Last week, one impression was that Tinkler must be desperate in relation to Whitehaven if he’s willing to part with interests close to his heart.

While the news this morning is hardly good, it gives some context to Tinkler’s apparent desperation.

With the business in such apparent disrepair, it could be that Tinkler took a more practical mindset to drop his interests in horseracing, because he really believes the coal story.

The failed sale came in June, well before Tinkler’s apparent cashflow problems with his private vehicle Mulsanne Resources.

Fairfax also reports that Tinkler, having failed to convince the Sheik, is selling 350 horses in October through Magic Millions, the auction house of Harvey Norman billionaire Gerry Harvey.

It’s understood that Harvey has extended an advanced payment to Tinkler of $20 million.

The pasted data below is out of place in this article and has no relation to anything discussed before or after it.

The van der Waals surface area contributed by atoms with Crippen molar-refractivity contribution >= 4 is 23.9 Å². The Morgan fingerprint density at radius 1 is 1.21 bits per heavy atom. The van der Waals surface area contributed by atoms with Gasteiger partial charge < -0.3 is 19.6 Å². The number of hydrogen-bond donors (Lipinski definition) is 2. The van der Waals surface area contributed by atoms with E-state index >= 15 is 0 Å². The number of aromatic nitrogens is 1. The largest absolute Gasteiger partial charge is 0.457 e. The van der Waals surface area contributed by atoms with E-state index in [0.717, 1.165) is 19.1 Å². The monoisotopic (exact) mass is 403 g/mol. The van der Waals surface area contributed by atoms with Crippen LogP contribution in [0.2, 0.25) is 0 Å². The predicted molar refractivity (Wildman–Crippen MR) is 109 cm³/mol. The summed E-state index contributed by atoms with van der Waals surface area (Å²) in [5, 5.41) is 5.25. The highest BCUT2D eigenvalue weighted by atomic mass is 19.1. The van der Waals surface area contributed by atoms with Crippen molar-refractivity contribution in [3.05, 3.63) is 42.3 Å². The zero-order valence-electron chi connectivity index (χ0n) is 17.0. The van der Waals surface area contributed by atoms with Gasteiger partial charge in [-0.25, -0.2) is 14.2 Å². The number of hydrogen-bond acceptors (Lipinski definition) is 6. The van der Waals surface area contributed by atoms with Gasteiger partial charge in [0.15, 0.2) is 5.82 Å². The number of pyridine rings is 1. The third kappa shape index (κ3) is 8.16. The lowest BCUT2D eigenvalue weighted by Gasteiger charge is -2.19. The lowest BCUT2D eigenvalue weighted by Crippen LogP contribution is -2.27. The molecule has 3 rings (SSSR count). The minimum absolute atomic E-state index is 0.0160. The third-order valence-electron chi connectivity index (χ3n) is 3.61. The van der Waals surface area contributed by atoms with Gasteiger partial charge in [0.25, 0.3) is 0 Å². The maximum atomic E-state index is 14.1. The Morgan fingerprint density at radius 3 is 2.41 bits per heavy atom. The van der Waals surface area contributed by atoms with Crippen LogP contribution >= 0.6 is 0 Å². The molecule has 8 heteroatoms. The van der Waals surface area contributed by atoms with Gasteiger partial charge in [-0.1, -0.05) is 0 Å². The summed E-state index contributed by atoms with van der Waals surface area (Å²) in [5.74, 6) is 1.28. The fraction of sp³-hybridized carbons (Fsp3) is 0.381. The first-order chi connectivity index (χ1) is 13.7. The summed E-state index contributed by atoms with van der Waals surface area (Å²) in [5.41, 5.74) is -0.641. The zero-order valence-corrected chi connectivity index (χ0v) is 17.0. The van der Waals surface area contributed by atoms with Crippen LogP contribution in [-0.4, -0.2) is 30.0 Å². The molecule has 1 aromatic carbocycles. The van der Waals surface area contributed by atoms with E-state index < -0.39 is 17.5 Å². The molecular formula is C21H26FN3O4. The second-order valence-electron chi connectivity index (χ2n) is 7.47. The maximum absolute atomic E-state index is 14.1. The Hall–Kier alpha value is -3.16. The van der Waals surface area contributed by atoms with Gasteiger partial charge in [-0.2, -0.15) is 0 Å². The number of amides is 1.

Sundance Resources, China Sichuan Hanlong Mining

Africa-focused iron ore company Sundance Resources is apparently set to meet suitor China Sichuan Hanlong Mining tomorrow in Hong Kong to thrash out a deal.

According to The Australian Financial Review, sources say that Hanlong is open to changing its 45 cents proposal by "a few cents,” but it’s sweating Sundance out to see if it cracks first.

Keep an eye on this one because there’s increasingly chatter in the market that another bidder is waiting on the sidelines. No word yet on who it might be.

There’s no incentive to move until the talks between Sundance and Hanlong completely collapse. But there’s value in Sundance if China declines to take it.

Reporting season rolls on

As detailed by Business Spectator’s Shane White in The Week Ahead, the market has a busy five days ahead of it.